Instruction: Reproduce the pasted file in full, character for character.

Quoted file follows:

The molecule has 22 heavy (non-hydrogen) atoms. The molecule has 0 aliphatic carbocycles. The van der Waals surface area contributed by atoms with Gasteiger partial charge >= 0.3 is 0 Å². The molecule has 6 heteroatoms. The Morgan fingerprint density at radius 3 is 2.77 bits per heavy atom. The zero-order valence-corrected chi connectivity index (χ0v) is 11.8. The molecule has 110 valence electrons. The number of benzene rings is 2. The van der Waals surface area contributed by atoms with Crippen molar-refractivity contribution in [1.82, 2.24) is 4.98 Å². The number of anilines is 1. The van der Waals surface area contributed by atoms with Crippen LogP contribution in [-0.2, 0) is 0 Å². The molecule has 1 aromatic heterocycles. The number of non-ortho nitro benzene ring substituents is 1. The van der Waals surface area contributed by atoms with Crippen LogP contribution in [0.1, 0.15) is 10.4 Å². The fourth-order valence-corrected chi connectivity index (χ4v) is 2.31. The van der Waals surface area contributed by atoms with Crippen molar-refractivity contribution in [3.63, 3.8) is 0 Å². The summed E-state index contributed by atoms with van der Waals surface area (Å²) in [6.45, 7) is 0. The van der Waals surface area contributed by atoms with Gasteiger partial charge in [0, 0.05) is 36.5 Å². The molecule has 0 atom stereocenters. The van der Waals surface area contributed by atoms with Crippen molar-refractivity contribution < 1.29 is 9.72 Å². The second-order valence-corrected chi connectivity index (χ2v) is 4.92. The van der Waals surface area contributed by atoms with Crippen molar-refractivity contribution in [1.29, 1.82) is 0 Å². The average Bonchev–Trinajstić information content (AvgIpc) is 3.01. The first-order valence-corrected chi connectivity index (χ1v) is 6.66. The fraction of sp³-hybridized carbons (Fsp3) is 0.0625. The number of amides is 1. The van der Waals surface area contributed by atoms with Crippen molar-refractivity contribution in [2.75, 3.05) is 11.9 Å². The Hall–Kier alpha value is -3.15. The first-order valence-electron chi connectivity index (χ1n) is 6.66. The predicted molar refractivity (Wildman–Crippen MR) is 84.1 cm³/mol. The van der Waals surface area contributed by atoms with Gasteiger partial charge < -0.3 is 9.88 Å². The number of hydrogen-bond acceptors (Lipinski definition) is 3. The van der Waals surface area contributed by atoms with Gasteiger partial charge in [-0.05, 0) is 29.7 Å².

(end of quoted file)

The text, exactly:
The molecule has 22 heavy (non-hydrogen) atoms. The molecule has 0 aliphatic carbocycles. The van der Waals surface area contributed by atoms with Gasteiger partial charge >= 0.3 is 0 Å². The molecule has 6 heteroatoms. The Morgan fingerprint density at radius 3 is 2.77 bits per heavy atom. The zero-order valence-corrected chi connectivity index (χ0v) is 11.8. The molecule has 110 valence electrons. The number of benzene rings is 2. The van der Waals surface area contributed by atoms with Crippen molar-refractivity contribution in [1.82, 2.24) is 4.98 Å². The number of anilines is 1. The van der Waals surface area contributed by atoms with Crippen LogP contribution in [-0.2, 0) is 0 Å². The molecule has 1 aromatic heterocycles. The number of non-ortho nitro benzene ring substituents is 1. The van der Waals surface area contributed by atoms with Crippen LogP contribution in [0.1, 0.15) is 10.4 Å². The fourth-order valence-corrected chi connectivity index (χ4v) is 2.31. The van der Waals surface area contributed by atoms with Crippen molar-refractivity contribution in [3.63, 3.8) is 0 Å². The summed E-state index contributed by atoms with van der Waals surface area (Å²) in [6.45, 7) is 0. The van der Waals surface area contributed by atoms with Gasteiger partial charge in [0, 0.05) is 36.5 Å². The molecule has 0 atom stereocenters. The van der Waals surface area contributed by atoms with Crippen molar-refractivity contribution < 1.29 is 9.72 Å². The second-order valence-corrected chi connectivity index (χ2v) is 4.92. The van der Waals surface area contributed by atoms with Crippen molar-refractivity contribution in [1.29, 1.82) is 0 Å². The average Bonchev–Trinajstić information content (AvgIpc) is 3.01. The first-order valence-corrected chi connectivity index (χ1v) is 6.66. The fraction of sp³-hybridized carbons (Fsp3) is 0.0625. The number of amides is 1. The van der Waals surface area contributed by atoms with Crippen molar-refractivity contribution in [2.75, 3.05) is 11.9 Å². The Hall–Kier alpha value is -3.15. The first-order valence-electron chi connectivity index (χ1n) is 6.66. The predicted molar refractivity (Wildman–Crippen MR) is 84.1 cm³/mol. The van der Waals surface area contributed by atoms with Gasteiger partial charge < -0.3 is 9.88 Å². The number of hydrogen-bond acceptors (Lipinski definition) is 3. The van der Waals surface area contributed by atoms with Gasteiger partial charge in [-0.05, 0) is 29.7 Å².